BEIJING — Secretary of State John F. Kerry on Friday appealed to China to rein in its North Korean ally and to ease its provocative territorial claims, but after a day of talks Beijing’s response was unclear.
In meetings with President Xi Jinping and other top Chinese officials, Kerry urged them to use their special leverage to restrain Pyongyang, which experts fear is close to another test of a nuclear weapon or missile. He also pressed the leaders to give up controversial claims to territory based on historical maps that U.S. officials contend aren’t legal under international law.
“It’s important to resolve these differences in a peaceful, nonconfrontational way,” Kerry said of the claims, which have driven up tensions between China and neighbors such as Japan, South Korea and the Philippines.
Kerry told reporters that China is worried about North Korea’s military activities and committed to seeing that it eliminates its nuclear program. But while Beijing “is prepared to take additional steps,” U.S. and Chinese leaders are still discussing what those actions will be, he said.
Kerry said the Chinese officials said they committed to following international law in asserting their claims to the land, waters and airspace of the region. But he reported that Beijing also believes it has a strong historical and “factual” claim to the territory, and intends to use those arguments to gain control.
Chinese Foreign Minister Wang Yi told Kerry that China will work with other countries for the region’s stability and “will never allow chaos or war on the Korean peninsula,” the Foreign Ministry said in a statement. But his comment left uncertain what kind of pressure China intends to use, since it uses warnings about potential “chaos” to argue that it should not push Pyongyang too hard.
The government-controlled press complained Friday that the Obama administration was siding with China’s neighbors on the sensitive border issues.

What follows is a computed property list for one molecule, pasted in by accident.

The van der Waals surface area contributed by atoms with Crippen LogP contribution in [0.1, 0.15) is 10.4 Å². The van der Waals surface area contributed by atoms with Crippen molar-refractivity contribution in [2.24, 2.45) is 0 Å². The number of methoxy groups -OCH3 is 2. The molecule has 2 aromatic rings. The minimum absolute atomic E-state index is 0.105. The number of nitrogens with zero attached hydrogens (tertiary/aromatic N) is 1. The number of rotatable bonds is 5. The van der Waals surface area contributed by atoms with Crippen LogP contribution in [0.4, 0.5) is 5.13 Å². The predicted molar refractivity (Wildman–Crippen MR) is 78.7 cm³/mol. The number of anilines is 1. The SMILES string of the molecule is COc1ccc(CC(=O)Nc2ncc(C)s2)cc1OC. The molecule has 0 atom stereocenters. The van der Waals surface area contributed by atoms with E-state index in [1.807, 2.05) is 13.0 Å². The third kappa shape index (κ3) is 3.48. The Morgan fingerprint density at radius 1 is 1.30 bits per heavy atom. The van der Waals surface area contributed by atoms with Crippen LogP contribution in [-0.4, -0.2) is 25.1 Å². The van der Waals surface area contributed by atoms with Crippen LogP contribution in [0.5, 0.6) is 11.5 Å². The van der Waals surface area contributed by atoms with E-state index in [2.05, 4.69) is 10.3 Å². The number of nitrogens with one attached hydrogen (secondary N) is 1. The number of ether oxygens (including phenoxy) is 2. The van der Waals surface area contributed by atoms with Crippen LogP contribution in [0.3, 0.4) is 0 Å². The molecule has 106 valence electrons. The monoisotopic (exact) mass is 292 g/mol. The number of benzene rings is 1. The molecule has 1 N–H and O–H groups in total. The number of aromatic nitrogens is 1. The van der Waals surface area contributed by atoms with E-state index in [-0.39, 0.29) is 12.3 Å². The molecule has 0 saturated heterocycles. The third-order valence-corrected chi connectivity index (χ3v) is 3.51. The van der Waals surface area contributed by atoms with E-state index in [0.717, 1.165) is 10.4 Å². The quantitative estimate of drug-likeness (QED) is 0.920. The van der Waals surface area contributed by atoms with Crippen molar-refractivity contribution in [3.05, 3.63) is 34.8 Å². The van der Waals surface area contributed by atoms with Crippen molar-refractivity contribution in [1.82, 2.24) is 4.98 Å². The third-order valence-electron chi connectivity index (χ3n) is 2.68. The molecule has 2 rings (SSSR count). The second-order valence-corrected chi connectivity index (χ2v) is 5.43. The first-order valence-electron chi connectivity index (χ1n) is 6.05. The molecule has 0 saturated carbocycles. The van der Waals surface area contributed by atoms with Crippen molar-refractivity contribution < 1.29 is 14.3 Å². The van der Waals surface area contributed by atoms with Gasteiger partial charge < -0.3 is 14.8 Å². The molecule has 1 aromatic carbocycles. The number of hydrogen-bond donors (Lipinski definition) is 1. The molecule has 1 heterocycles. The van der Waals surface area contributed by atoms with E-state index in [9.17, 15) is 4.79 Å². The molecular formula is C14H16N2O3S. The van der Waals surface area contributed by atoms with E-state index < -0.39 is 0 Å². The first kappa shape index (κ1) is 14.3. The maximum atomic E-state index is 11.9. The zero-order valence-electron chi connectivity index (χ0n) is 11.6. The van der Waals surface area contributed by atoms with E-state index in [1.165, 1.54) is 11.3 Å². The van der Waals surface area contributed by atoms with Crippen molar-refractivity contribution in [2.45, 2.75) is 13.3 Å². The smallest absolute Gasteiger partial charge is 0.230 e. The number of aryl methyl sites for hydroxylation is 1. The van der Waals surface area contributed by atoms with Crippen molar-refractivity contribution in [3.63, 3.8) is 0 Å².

The China Daily newspaper said that Kerry’s position was “nothing short of the United States’ seal of approval for (Japanese Prime Minister) Shinzo Abe’s brinksmanship.”
Kerry said that the talks, ranging across such issue as climate change, the Syrian civil war and Iran’s disputed nuclear program, were positive and productive. But he acknowledged that the world’s two largest economies differ on many issues and are seeking to manage those differences.
“There are differences and we were honest about that today,” he said.
The gaps illustrate the challenges the Obama administration is facing as it tries to increase its influence in heavily armed East Asia, a region brimming with economic promise but also conflict. The administration is trying to move cautiously to strengthen ties with Beijing without alienating its historical allies of Japan and South Korea.
U.S. officials acknowledge that China is their best option for influencing Pyongyang, and point out that Beijing is deeply unhappy with the threatening behavior of its neighbor’s young leader, Kim Jong Un. Yet while U.S. officials say China has effectively restrained North Korea in the past year, there are also limits to its willingness to pressure Pyongyang because of its fears that a collapse could strengthen the position of the United States and South Korea on the peninsula.
U.S. officials say North Korea’s provocations are aimed at squeezing more aid out of the United States and insist they will not submit to such demands. But in the meantime, North Korea continues to expand its plutonium-based nuclear weapons program, a newer uranium weapons program and its ballistic missile program.
Kerry said he specifically warned the Chinese leaders against announcing a new “air defense identification zone” over the East China Sea as they did in November to try to extend their control over the region’s airspace. The United States objected to that announcement, and has flown military aircraft through it to show its rejection of the step.